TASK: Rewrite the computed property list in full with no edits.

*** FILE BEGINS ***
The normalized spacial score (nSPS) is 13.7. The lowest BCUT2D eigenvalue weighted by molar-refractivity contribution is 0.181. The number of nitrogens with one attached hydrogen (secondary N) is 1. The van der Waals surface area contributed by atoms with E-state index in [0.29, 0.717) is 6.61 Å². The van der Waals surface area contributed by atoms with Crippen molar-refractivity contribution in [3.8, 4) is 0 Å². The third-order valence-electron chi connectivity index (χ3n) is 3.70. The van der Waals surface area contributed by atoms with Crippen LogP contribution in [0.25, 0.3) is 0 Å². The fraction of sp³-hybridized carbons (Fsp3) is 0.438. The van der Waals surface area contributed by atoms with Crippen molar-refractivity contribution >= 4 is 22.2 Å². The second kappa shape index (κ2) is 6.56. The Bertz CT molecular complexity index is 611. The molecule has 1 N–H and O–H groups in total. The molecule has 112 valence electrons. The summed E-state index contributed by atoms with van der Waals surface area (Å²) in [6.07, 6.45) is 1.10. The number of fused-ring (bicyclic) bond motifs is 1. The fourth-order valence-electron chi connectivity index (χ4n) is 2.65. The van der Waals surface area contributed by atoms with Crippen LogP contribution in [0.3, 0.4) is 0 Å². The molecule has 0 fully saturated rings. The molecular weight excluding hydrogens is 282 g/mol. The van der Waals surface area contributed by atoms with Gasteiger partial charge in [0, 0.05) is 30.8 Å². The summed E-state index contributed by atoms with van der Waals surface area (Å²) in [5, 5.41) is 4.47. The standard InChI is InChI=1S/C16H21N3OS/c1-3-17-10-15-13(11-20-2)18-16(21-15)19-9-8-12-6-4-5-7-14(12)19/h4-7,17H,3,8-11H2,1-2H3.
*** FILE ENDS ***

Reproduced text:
The normalized spacial score (nSPS) is 13.7. The lowest BCUT2D eigenvalue weighted by molar-refractivity contribution is 0.181. The number of nitrogens with one attached hydrogen (secondary N) is 1. The van der Waals surface area contributed by atoms with E-state index in [0.29, 0.717) is 6.61 Å². The van der Waals surface area contributed by atoms with Crippen molar-refractivity contribution in [3.8, 4) is 0 Å². The third-order valence-electron chi connectivity index (χ3n) is 3.70. The van der Waals surface area contributed by atoms with Crippen LogP contribution in [0.25, 0.3) is 0 Å². The fraction of sp³-hybridized carbons (Fsp3) is 0.438. The van der Waals surface area contributed by atoms with Crippen molar-refractivity contribution >= 4 is 22.2 Å². The second kappa shape index (κ2) is 6.56. The Bertz CT molecular complexity index is 611. The molecule has 1 N–H and O–H groups in total. The molecule has 112 valence electrons. The summed E-state index contributed by atoms with van der Waals surface area (Å²) in [6.07, 6.45) is 1.10. The number of fused-ring (bicyclic) bond motifs is 1. The fourth-order valence-electron chi connectivity index (χ4n) is 2.65. The van der Waals surface area contributed by atoms with Crippen LogP contribution in [0.3, 0.4) is 0 Å². The molecule has 0 fully saturated rings. The molecular weight excluding hydrogens is 282 g/mol. The van der Waals surface area contributed by atoms with Gasteiger partial charge in [0, 0.05) is 30.8 Å². The summed E-state index contributed by atoms with van der Waals surface area (Å²) in [5, 5.41) is 4.47. The standard InChI is InChI=1S/C16H21N3OS/c1-3-17-10-15-13(11-20-2)18-16(21-15)19-9-8-12-6-4-5-7-14(12)19/h4-7,17H,3,8-11H2,1-2H3.